How ‘wise-guy’ Switzerland is outwitting the WTO

Ruedi Widmer

Government backing of the agricultural industry in Switzerland is stronger than in practically anywhere else in the world. Now and again, however, the country faces criticism from the World Trade Organization (WTO). 

This content was published on June 8, 2017

More than half of the Swiss economy’s earnings are generated abroad. This is why the country is committed to breaking down international trade barriers while protecting its own agricultural industry with record-high duties and subsidies. It implements the WTO requirements so cleverly that it has so far evaded all reproach. 

The most recent example of this is the so-called Schoggigesetz (chocolate law). With the WTO Agreement on Agriculture prohibiting all future export subsidies, Switzerland will be forced to revise this law, which governs subsidies for food exporters. 

On the basis of the law, the Swiss government previously contributed almost CHF100 million ($103 million) a year to compensate Swiss food exporters for the difference between Swiss and global market prices for milk and grains. 

The state seems willing to abolish the export subsidies stipulated in the chocolate law, but taking these government contributions away risks driving food exporters abroad. 

Switzerland already has a solution up its sleeve to avoid breaching the WTO Agreement on Agriculture while still supporting its own agricultural industry and food exporters: it hopes to make it easier for exporters to import duty-free milk and grains for food production, while paying subsidies to farmers instead of exporters. 

‘Wise-guy tactics’ 

But is such a move in line with the WTO’s wishes or against them? Critics say the old subsidies would simply continue to be paid via different channels and under a new name, an approach the Neue Zürcher Zeitung (NZZ) labelled “Swiss wise-guy tactics”. 

Christian Häberli, a World Trade Institute researcher at the University of Bern, feels the same way. The part-time judge in WTO arbitration proceedings believes the alternative solution is also in breach of the WTO agreement.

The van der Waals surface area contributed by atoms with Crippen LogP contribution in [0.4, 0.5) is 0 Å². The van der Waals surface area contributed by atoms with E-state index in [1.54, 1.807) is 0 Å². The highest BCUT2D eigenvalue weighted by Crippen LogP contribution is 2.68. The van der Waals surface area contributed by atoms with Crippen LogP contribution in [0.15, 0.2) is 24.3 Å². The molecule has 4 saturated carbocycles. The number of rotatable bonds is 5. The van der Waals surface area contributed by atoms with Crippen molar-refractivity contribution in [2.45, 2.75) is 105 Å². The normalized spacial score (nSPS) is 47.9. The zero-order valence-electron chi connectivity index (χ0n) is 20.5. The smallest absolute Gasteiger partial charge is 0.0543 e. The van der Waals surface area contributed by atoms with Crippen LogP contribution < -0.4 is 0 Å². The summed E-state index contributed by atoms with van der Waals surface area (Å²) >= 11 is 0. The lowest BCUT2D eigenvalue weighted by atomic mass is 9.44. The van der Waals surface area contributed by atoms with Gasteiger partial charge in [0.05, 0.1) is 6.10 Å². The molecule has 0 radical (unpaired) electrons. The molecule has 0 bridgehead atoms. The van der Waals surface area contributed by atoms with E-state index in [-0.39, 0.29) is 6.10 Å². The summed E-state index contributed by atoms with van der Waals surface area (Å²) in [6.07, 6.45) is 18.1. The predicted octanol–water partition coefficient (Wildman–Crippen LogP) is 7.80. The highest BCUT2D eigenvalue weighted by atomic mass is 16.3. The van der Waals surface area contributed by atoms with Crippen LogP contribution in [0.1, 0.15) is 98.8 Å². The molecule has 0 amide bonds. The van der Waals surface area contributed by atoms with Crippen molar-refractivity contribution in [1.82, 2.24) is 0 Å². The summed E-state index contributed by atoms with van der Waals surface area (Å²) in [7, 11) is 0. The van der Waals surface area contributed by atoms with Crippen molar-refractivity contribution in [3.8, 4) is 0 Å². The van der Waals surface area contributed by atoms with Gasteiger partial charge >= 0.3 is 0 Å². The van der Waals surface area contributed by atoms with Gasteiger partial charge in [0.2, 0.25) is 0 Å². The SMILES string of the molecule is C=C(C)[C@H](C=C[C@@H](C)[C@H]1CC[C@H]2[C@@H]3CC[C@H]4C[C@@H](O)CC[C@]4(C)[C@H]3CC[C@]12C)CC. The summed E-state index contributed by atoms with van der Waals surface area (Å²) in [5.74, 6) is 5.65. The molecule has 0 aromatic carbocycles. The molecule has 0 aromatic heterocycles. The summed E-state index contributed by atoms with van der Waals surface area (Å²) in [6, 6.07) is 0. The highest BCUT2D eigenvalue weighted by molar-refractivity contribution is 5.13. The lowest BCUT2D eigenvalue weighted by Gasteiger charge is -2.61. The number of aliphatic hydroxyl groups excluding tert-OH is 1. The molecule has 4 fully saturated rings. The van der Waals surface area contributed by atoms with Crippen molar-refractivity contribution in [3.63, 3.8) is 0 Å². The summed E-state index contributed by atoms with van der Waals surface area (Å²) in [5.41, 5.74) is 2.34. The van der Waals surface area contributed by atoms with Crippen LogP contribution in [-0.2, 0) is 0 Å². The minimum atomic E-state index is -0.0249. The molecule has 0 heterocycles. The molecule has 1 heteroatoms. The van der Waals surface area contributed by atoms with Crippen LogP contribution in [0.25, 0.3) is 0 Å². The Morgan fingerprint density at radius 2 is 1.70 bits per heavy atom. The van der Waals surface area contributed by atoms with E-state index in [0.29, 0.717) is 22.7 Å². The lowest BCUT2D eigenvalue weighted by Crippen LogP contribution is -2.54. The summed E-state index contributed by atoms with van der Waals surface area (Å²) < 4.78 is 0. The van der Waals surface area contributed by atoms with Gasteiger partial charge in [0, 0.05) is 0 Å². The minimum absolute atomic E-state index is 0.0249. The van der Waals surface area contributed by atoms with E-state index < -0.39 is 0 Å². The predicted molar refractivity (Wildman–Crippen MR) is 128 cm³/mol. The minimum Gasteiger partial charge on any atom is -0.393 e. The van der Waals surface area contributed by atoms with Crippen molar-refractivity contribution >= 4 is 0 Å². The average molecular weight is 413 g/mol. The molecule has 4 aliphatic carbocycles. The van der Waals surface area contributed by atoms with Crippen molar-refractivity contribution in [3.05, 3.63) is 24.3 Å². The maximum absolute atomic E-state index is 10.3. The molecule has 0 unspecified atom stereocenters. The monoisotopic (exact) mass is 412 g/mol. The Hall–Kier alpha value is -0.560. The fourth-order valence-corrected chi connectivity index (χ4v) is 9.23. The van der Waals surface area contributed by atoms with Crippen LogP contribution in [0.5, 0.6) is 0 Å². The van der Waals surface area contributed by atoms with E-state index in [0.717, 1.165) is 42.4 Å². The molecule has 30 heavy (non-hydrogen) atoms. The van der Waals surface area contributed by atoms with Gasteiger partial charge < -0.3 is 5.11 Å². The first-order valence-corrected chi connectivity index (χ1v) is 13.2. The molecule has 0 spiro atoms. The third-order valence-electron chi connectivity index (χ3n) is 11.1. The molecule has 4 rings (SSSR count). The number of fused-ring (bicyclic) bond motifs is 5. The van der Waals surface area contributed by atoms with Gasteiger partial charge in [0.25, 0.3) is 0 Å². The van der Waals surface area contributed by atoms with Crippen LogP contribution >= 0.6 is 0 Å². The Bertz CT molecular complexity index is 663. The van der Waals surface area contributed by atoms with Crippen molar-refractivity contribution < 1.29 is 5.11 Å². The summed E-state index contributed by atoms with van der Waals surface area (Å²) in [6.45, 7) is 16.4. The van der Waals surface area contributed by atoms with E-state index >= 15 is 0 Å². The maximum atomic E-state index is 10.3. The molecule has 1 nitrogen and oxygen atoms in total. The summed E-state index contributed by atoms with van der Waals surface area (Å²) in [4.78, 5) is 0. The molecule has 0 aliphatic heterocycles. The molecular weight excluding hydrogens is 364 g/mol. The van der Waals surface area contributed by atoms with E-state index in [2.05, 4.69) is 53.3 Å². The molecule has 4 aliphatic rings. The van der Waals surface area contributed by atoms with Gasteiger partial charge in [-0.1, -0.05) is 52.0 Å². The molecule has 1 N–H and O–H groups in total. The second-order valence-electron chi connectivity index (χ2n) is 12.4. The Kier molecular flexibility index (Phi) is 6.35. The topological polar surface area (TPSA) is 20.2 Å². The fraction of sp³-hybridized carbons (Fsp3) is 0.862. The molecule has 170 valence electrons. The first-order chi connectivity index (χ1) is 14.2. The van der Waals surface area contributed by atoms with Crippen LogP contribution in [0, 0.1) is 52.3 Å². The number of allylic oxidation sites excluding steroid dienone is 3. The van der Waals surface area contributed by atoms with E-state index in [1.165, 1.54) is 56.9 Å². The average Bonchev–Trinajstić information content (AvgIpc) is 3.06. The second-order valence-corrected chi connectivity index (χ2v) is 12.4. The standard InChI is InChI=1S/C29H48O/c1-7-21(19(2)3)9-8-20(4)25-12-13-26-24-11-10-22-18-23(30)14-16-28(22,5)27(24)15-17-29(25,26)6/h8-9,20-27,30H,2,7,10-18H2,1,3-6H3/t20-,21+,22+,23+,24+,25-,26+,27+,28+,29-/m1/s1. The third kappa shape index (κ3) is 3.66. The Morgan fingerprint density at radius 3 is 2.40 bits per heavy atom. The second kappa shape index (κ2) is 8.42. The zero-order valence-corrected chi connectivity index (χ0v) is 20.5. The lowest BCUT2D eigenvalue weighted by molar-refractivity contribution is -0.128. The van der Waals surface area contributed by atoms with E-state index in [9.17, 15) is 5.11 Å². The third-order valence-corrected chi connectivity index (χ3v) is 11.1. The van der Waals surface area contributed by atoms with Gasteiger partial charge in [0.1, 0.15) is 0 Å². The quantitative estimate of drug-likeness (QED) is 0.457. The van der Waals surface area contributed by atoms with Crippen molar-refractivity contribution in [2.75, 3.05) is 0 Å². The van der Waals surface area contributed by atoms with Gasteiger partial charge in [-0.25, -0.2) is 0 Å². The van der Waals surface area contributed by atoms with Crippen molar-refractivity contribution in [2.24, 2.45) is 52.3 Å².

“I don’t know what bit of it is supposed to be anti-WTO,” responds Farmers’ Union President Markus Ritter. The two disagree on how private these industry regulations supporting exporters really are. Must farmers surrender their CHF0.03 subsidy to exporters as industry representatives are claiming? 

Ritter says the industry will not collect any money from farmers: the funds will come from milk-buyers’ own earnings, meaning there will no longer be any government export subsidies. The financing is to be provided within the industry on a private and voluntary basis.

However, the industry organisation BO Milch, of which producers, milk processers and retailers are members, makes clear on its website that the fund “is to be financed by the new milk allowance which the government intends to pay to milk producers”. 

This is why WTO judge Häberli has come to the conclusion that the alternative to the chocolate law is anti-WTO: “The Agreement on Agriculture prohibits all government-backed export subsidies from 2021 – including ones that are not funded by the taxpayer.” 

Why no one will complain 

Häberli believes Switzerland has little to worry about, since “where there is no complaint, there is no WTO judge”. 

But why is no one complaining? “Some countries that would be perfectly entitled to initiate legal proceedings are still able to supply their own products, since almost half of the agricultural products consumed in Switzerland are imported,” he says. 

What’s more, it would not be worth going to all the effort of bringing proceedings against a small country. 

“So I think they can quite happily carry on supporting exports in line with the chocolate law,” Häberli concludes. To the detriment of Swiss taxpayers and farmers in developing countries.

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In compliance with the JTI standards

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